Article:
WASHINGTON, June 21, 2016 /PRNewswire-USNewswire/ -- Medical experts, veterans service organizations, and leading academics came together in Washington for today's "Keeping the Promise: Summit on VA Health Care" to explore the future of veterans' health care and how the VA can continue to improve access and quality of care.
The conference, co-hosted by the Roosevelt Institute and the Union Veterans Council, shared the perspectives of leading veterans' care experts to discuss causes of the 2014 waitlist scandal, challenges and opportunities for veterans using the system, innovative treatments emerging from the system, and the potentially devastating impact of proposals that would dismantle the VA health care system and force veterans to seek care on their own. Panelists also discussed VA's role in training doctors, researchers, and other health care providers and delved into some of the lesser-known services the VA provides to veterans and our communities, such as telehealth services, legal services for veterans, and disaster responses that provide services to the general public.
"One of the areas that is so important to our mission at VA that people don't think a lot about is our responsibility for emergency preparedness," said VA Under Secretary for Health Dr. David Shulkin. "Within hours after Orlando, we dispatched our mobile med centers immediately on-site. Since the tragic event in Orlando our VA clinicians, our mental health professionals have counseled over 800 family members of people who suffered in that tragedy."
The idea of dismantling the VA health care system and shuttering all VA clinics and hospitals has received a great deal of attention following the revelations of long waits for appointments in 2014, and more so since the Congressionally-mandated Commission on Care issued its highly-controversial "strawman proposal" that called for wholesale privatization of the system. The panel spent considerable time describing the risks and inadvisability of such a reckless move. For veterans' service organization representatives like Sherman Gillums, Executive Director of the Paralyzed Veterans of America, and Garry Augustine, Executive Director of Disabled American Veterans, eliminating the VA health care network their members rely on amounts to breaking our nation's promise to those who have borne the battle.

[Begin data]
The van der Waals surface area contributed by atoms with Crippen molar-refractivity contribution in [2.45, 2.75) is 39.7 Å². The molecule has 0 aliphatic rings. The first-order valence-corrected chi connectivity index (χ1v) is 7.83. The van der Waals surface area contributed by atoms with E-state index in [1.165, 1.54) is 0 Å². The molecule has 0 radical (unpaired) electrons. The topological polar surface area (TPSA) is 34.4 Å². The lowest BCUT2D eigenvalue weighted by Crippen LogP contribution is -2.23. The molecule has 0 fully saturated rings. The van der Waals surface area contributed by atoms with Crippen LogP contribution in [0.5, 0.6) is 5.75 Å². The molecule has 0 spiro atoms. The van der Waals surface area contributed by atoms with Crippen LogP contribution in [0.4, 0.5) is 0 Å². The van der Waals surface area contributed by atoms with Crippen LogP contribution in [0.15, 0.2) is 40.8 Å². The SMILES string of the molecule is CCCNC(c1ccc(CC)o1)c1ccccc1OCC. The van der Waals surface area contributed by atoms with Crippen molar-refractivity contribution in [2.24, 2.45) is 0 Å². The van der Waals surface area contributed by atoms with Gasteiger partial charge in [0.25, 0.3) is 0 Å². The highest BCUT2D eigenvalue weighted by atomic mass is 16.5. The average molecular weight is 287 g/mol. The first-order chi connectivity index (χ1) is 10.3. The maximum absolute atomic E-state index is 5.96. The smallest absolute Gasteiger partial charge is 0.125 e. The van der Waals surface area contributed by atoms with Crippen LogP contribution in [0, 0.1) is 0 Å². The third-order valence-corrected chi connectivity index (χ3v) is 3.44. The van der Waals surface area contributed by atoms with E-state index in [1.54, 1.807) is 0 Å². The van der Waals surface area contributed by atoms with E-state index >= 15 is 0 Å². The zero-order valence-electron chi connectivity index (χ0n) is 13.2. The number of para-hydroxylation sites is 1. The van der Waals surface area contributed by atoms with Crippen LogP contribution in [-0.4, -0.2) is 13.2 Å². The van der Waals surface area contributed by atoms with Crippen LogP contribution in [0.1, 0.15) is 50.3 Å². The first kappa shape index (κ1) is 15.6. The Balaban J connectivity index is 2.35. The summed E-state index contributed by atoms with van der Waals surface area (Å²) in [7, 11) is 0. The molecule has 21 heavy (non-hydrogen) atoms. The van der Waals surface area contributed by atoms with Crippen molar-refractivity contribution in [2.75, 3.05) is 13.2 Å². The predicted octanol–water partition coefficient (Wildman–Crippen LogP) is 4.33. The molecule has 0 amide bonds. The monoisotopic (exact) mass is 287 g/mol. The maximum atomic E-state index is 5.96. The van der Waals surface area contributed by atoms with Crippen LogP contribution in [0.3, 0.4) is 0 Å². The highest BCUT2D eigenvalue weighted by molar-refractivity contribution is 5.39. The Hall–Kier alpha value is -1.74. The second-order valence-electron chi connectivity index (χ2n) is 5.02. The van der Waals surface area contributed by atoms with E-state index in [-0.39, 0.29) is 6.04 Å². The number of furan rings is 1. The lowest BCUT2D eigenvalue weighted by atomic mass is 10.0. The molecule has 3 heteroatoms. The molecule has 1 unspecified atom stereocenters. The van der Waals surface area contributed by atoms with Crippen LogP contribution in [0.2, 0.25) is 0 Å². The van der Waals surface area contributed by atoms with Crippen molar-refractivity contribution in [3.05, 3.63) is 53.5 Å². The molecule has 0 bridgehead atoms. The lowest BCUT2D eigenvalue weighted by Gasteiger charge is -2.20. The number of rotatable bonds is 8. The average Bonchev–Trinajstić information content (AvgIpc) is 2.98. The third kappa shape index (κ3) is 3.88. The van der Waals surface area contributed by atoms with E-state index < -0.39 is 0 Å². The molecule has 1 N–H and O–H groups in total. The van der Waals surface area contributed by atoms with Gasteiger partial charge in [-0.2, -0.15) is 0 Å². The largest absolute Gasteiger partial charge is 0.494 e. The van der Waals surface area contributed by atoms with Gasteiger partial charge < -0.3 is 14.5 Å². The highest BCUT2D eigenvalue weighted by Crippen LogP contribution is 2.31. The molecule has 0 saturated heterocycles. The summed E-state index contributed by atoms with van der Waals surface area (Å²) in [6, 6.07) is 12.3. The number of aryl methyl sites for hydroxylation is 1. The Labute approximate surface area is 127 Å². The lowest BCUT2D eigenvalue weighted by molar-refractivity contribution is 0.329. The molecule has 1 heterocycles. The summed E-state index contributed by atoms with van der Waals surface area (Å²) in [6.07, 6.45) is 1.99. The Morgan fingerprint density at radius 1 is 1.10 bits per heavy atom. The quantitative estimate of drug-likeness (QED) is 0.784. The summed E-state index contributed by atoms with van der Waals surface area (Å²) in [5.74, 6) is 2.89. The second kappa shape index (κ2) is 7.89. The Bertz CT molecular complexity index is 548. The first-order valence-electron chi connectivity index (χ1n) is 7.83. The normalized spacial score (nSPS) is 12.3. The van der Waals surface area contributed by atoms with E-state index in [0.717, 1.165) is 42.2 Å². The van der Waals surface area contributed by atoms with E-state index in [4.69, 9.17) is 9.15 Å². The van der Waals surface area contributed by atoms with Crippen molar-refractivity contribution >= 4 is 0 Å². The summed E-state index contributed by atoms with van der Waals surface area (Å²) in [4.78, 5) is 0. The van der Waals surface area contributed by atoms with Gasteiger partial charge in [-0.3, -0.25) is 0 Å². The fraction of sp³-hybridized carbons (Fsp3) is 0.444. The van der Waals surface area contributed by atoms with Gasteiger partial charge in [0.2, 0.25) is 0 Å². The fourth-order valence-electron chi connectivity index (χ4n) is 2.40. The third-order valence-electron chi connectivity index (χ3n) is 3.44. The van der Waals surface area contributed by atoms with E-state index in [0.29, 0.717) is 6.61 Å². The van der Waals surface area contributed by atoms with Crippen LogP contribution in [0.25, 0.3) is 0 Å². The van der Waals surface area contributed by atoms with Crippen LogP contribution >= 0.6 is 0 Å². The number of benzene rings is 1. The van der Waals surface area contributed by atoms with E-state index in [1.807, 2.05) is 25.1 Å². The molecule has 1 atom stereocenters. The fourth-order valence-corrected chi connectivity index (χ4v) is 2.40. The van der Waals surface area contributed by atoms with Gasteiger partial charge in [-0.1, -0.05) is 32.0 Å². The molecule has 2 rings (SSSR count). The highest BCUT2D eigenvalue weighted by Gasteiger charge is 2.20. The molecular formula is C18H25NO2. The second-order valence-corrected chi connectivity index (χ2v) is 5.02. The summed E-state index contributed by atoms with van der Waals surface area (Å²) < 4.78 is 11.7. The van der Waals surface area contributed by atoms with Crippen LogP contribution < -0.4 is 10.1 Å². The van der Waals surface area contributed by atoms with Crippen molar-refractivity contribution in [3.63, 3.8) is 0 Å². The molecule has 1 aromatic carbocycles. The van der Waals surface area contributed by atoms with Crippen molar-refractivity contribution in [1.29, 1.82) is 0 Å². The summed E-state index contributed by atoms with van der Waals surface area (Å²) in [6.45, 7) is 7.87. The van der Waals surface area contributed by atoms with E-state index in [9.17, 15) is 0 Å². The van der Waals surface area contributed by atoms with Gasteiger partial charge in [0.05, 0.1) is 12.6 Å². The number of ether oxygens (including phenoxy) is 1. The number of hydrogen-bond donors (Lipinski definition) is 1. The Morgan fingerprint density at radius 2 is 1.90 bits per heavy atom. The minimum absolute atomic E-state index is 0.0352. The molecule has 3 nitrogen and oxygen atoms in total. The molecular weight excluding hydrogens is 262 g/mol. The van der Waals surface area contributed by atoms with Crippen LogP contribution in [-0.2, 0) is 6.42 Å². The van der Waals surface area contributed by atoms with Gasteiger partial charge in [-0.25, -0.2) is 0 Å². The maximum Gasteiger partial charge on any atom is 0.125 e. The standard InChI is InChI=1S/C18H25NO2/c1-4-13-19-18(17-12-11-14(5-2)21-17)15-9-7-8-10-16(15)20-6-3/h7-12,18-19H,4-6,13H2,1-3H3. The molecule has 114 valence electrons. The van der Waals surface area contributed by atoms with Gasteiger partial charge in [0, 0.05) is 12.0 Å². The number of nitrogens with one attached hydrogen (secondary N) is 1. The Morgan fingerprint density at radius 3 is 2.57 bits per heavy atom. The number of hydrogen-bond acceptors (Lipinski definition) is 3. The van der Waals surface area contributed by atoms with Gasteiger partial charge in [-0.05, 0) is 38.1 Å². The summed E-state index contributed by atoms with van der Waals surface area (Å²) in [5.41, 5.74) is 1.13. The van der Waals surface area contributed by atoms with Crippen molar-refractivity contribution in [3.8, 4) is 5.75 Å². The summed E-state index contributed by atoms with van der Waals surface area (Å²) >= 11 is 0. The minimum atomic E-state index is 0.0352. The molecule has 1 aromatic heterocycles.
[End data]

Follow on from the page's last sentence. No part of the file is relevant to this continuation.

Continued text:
"We're not opposed to choice. But don't give someone a card and say 'Here, thanks for your service. Good luck," said Augustine. Recounting his experience recovering from an injury that resulted in partial paralysis, Gillums challenged elected leaders to look at the vital importance of the VA through the eyes of veterans like him, not political advisors and sensationalist writers: "There are people in your inner circle who are going to tell you that privatizing the VA is the answer. All I ask is that you ask them two questions: the first one is have you received care in a VA medical center in the last 5 years? Or is your opinion informed by a secondhand perspective? The second question will be, who will be responsible for monitoring health care access quality in the private sector when it goes wrong without Title 38 protections to include investigation of waitlists, other access issues, and medical malpractice cases?"